"Not for the first time I am on this program. We take our lead from our early rising colleagues on the marketplace morning report. The News News there. The News context here and this morning early with the markets bouncing back. After the agenda of yesterday it went like this well the problem is the market's been doing an awful lot better than the fundamentals. That's David David Kelly a morning report regular also the chief global strategist at J.P. Morgan funds talking to David Brancaccio. This morning say more. Though would you Mitch Kelly about those fundamentals. It's going to get a GDP number tomorrow over two percent. And why is that. Just two percent you know between the federal government of the Federal Reserve. Got All the stimulus being poured into the economy. And it's not actually helping economy grow that's tossed so we got tears in Clare on the phone. She's a professor of economics at George Washington University to break things down a little before us one of the big things that we were watching was the role of the tax cuts and jobs act. Also the Fed of course keeping interest rates low. So that means that we're looking at savers. Trying to find a place to put their money to earn some income and that pushes more more money towards the stock market which gets us to it does look like a stock market and the real economy are potentially out of line. Aw but there is more to the fundamentals than just GDP at the same time if we look at other figures such as what's been going on in the labor market there is that fifty year low unemployment. Of course things are still remarkably good particularly when we think about how long this expansion has lasted. Don't zone on eleven years now which helps explain why people are getting jittery. When unforeseen stuff happens that corona virus really being the the driver of of that tumble and that people are worried that that might affect the Chinese economy that was yesterday? The Corona virus in the markets today traders apparently decided the corona virus. Isn't that big a deal but look fundamentally this whole thing is all about confidence right. How much consumers? which as we've been telling you for years now are the single biggest driver of this economy? How much they think things are going to be okay so to that end a little compare and contrast now we learned today from the Commerce Department that orders for durable goods big expensive things postal last couple of years? We learned those orders were up in December so far so good but there is a certain line-item in that report that we pay attention to capital capital goods equipment that businesses by to produce more stuff orders for those dropped which is not a good look for business investment consumer confidence though how we all feel about the economy. We learned that today improved more than expected so the essay question goes like this. Why do you businesses seem to be skeptical about the economy while consumers think things are maybe not so bad? Marketplace's Kimberly Adams got the assignment. Consumers are feeling better about the economy because after a long recovery since the recession Josh Gibbons at the Economic Policy Institute says most people they have really beaten beaten down expectations in. So if you look over the past year unemployment's pretty low. Wages are doing not great but okay. Maybe they're like this is as good as it's been for a while but business investment has been slowing for months now and economists like to pay close attention to those numbers because weak business investment. Eventually the ripples through the rest of the economy in so if you're trying to predict whether or not say a recession is coming. Durable goods will sometimes sort of go down more quickly than other parts and be a better forecasting instrument because business investments in durable goods are a reflection of companies own forecasts. Alison Schrager is a senior. A fellow at the Manhattan institute she says businesses are looking at the economy. Five ten twenty years from now as opposed to consumers are really experiencing Very strong economy and their outlook is appreciably shorter also when businesses invest are also often now more more thinking about global markets not just domestic markets markets and with the trade war far from over and risks from climate change. The outlook for the global economy is a bit uncertain just now in in Washington. I'm Kimberly Adams for Marketplace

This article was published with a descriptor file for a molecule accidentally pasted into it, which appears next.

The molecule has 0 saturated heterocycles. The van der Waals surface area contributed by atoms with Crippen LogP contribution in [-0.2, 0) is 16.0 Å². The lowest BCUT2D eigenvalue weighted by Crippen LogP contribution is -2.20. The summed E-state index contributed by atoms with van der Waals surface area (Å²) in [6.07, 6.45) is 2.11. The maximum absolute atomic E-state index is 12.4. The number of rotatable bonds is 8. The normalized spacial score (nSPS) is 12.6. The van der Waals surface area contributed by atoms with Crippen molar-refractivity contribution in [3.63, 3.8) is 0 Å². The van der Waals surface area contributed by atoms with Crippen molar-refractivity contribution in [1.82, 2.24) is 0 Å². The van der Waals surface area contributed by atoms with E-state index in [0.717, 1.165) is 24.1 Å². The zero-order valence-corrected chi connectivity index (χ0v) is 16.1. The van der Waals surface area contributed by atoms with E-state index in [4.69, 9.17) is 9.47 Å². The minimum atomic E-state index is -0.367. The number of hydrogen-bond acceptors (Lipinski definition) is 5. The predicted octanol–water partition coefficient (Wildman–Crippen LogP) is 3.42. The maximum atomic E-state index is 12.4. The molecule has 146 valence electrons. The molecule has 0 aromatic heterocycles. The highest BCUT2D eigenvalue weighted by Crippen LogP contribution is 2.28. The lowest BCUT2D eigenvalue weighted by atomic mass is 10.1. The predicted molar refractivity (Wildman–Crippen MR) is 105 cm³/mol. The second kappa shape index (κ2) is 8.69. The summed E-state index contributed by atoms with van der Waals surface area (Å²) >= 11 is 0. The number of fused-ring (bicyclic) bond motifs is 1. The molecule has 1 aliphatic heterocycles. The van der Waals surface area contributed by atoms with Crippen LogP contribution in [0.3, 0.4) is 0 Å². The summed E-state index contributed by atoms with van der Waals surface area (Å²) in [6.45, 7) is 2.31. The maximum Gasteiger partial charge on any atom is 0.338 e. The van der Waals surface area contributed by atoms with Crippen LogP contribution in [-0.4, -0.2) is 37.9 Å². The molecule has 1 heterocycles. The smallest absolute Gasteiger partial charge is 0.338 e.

Kimberly Adams Alison Schrager Clare David David Kelly David Brancaccio Federal Reserve Mitch Kelly Manhattan Institute Commerce Department George Washington University Professor Of Economics Economic Policy Institute J.P. Morgan Josh Gibbons Washington
Walt Disney Q4 2019 Earnings Preview

Morning Edition

01:14 min | 3 years ago

Walt Disney Q4 2019 Earnings Preview

"Later today quarterly results are due from the multi media power house known as Disney in a busy year with Disney buying into new media and the theme parks and not nothing market place's Kimberly Adams reports even though Disney makes lots of money off its movies and TV shows and Broadway shows and I shows and licensing John garner at leisure business advisors says the parks are a steady payday theme parks are only a small part of Disney and traditionally the most dependable part going back decades now with properties like Star Wars under the Disney umbrella the company is pouring money into matching activities in the parks like the Star Wars galaxies edge Martyn Lewis in teaches theme park management at Farmingdale state college in New York now they've raised their prices pretty aggressively you know to pay for all of this investment and that's part of the reason attendance was down three percent last quarter but revenues were still up because people who really want to go to Disney will pay whatever it costs to go to Disney and they'll pay would it costs to buy the cool new merchandise especially if it happens to look like a millennium